Student Turns the Tables on Online Scammer, Convinces Him to Send Him Money

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Student Turns the Tables on Online Scammer, Convinces Him to Send Him Money

 

An Irish student managed to one-up an internet scammer and trick him to transfer money to the student's account.

This isn't the first time that Ross Walsh, from County Kilkenny in Ireland, managed to get a sum from online scammers (which he subsequently donated to charity). Although it is big business, online scamming regularly succeeds in conning people to invest huge amounts of money—a fact that Walsh knows by now as this is his third time encountering and tricking a scammer.

"I want to waste their time so they're not wasting anyone else's time," he said, according to BBC.

Earlier this month, Walsh received an email from a so-called "Solomon Gundi" offering him a business opportunity. Solomon, who called himself a "big business banker," was asking the student to invest  £1,000 for his stock trading business.

Solomon bragged about his turnover of £35,000 the week before but was quick to eliminate any suspicion on why he was asking for £1,000, saying the money would be used to teach young people about his enviable business knowledge.

Not only did Walsh respond, saying he wanted to invest, but he also raised the offer to £50,000 to "get the ball running" and even attached proof of payment.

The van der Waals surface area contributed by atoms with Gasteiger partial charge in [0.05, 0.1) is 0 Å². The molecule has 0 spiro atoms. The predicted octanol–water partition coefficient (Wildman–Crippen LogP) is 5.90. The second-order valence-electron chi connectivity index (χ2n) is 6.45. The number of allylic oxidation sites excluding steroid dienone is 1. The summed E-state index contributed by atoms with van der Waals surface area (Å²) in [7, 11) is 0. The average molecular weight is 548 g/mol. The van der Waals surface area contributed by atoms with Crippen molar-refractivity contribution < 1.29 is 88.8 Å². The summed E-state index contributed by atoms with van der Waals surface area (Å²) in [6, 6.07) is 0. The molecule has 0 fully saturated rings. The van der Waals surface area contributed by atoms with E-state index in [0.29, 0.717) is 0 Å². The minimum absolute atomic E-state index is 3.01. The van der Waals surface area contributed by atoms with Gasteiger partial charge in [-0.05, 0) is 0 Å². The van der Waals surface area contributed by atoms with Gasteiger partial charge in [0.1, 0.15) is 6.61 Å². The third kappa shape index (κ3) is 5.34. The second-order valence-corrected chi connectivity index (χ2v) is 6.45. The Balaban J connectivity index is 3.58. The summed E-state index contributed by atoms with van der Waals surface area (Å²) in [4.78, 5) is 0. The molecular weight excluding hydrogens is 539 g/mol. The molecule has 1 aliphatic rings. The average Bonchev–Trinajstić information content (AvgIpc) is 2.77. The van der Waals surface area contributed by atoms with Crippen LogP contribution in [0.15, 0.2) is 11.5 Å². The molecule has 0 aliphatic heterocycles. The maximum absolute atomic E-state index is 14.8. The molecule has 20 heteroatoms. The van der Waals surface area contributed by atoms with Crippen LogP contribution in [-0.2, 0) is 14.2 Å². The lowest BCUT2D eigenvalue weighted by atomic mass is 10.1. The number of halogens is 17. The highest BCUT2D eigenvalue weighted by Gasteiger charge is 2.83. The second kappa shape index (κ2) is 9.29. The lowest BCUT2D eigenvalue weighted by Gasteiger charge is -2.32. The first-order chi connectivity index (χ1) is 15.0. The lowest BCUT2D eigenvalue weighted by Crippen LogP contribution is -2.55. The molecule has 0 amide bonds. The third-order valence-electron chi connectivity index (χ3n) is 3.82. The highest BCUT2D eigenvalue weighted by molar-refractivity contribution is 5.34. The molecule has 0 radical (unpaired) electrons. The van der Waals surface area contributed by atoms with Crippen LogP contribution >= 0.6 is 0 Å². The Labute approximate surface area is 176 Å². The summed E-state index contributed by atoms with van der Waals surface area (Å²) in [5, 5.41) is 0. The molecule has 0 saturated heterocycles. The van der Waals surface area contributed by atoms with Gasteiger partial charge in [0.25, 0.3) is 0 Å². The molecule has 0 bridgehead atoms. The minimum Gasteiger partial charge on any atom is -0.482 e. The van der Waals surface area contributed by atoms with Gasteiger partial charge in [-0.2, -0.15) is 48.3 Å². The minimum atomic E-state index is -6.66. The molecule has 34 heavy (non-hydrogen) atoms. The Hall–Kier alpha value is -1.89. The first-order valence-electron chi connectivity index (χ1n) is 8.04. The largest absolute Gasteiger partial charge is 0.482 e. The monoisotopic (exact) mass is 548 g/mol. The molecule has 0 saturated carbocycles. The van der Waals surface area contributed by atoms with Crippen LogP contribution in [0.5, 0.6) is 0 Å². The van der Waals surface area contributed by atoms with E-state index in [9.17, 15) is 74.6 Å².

Photo Credit: Ross Walch via BBC

 

The Limerick student was bluffing,  according to the UK-based newspaper the Mirror. He even went as far as suggesting to speak in code to "avoid the taxman."

The scammer was quick to respond, saying the transfer wasn't reflected on his account yet. Walsh told Solomon that the transaction has been blocked as the bank believed it was a scam.

 

Photo Credit: Ross Walch via BBC

 

"I said they don't want to release the funds unless they see a small sum of money going from his account to my account just to prove this isn't a scam," the student told the Mirror, adding that the scammer "fell for it then."

Walsh received £25 into his account, which he donated to the Irish Cancer Society before giving Solomon "some advice."

"One thing you need to understand about county final (business) is never trust a short puck out (transaction)," he said.

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